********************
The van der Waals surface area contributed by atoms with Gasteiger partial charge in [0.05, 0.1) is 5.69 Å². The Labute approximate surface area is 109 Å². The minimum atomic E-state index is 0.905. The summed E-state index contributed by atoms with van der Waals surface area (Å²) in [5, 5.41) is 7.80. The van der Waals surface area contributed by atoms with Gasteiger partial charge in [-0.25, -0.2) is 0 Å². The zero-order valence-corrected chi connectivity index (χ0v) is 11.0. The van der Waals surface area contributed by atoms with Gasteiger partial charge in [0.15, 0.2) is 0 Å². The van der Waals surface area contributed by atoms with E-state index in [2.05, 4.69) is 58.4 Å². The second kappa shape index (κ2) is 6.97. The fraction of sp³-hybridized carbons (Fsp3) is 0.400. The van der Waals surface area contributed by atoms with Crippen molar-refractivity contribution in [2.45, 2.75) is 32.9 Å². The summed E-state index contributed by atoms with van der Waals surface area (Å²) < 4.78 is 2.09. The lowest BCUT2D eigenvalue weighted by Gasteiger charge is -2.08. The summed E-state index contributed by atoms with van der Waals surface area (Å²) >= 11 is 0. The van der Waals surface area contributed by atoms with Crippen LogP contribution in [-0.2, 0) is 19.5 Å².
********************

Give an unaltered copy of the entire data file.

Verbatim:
The van der Waals surface area contributed by atoms with Gasteiger partial charge in [0.05, 0.1) is 5.69 Å². The Labute approximate surface area is 109 Å². The minimum atomic E-state index is 0.905. The summed E-state index contributed by atoms with van der Waals surface area (Å²) in [5, 5.41) is 7.80. The van der Waals surface area contributed by atoms with Gasteiger partial charge in [-0.25, -0.2) is 0 Å². The zero-order valence-corrected chi connectivity index (χ0v) is 11.0. The van der Waals surface area contributed by atoms with Gasteiger partial charge in [0.15, 0.2) is 0 Å². The van der Waals surface area contributed by atoms with E-state index in [2.05, 4.69) is 58.4 Å². The second kappa shape index (κ2) is 6.97. The fraction of sp³-hybridized carbons (Fsp3) is 0.400. The van der Waals surface area contributed by atoms with Crippen molar-refractivity contribution in [2.45, 2.75) is 32.9 Å². The summed E-state index contributed by atoms with van der Waals surface area (Å²) < 4.78 is 2.09. The lowest BCUT2D eigenvalue weighted by Gasteiger charge is -2.08. The summed E-state index contributed by atoms with van der Waals surface area (Å²) >= 11 is 0. The van der Waals surface area contributed by atoms with Crippen LogP contribution in [-0.2, 0) is 19.5 Å².